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Update: US Senate panel approves tougher rules against currency cheating

[WASHINGTON] senators on Wednesday backed tough rules against currency manipulation by trading partners as part of a package of trade bills key to sealing a Pacific trade pact.

The rules backed would punish currency cheating with import duties, despite warnings from the US Treasury that such a move could open the door to retaliation against the United States.

A separate provision, approved unanimously by the Senate Finance Committee, opens the door to restricting government purchases from nations deemed to be manipulating their currencies or even blocking them from future trade deals.

That change is supported by the Obama administration.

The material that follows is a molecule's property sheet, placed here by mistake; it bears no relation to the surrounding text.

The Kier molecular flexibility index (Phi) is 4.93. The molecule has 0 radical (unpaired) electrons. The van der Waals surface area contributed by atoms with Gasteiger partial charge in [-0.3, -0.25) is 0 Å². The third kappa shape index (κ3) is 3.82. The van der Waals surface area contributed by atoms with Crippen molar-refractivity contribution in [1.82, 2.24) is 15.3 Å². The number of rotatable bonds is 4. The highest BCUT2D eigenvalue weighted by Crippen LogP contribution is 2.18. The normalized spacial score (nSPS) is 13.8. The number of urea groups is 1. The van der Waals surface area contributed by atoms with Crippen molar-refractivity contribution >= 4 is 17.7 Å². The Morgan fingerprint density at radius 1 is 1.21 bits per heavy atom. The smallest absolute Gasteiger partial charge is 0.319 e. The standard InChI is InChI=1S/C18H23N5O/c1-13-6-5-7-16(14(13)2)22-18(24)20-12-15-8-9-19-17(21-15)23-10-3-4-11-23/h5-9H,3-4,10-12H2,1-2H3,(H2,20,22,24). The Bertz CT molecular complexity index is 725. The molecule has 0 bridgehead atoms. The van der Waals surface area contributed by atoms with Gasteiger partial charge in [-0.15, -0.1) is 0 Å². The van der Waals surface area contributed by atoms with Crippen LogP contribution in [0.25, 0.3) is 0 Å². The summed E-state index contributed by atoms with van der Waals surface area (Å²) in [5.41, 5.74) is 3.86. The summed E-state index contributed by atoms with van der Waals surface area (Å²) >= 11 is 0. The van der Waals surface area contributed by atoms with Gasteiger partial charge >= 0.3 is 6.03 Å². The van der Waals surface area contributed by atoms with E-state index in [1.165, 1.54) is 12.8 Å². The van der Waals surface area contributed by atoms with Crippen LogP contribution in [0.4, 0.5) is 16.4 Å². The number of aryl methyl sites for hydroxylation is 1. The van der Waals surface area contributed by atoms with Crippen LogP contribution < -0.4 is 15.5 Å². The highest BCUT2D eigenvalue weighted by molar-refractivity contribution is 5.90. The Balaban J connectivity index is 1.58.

The changes were approved as part of a trade enforcement bill accompanying broader legislation to fast-track trade deals through Congress without allowing lawmakers to amend them.

A committee vote on that legislation, which the White House sees as critical to concluding the 12-nation Trans-Pacific Partnership, was expected later on Wednesday.

The Senate committee also approved an extension of aid to workers who lose their jobs due to trade, which Democrats insisted move in parallel with the so-called fast track legislation, which also lets lawmakers set negotiating objectives.

Manipulating currencies to deliberately weaken them can give nations an unfair advantage in export markets because a weaker currency makes goods cheaper overseas.

The US Treasury, which issues a semi-annual currency review, has repeatedly stopped short of labeling China a currency manipulator, despite complaints from many US lawmakers and companies that the country undervalues the yuan.

The White House sees the TPP as a counterweight to China's influence in the Asia-Pacific region and has warned that the Asian giant will set the rules for trade if the United States does not move ahead with the TPP.


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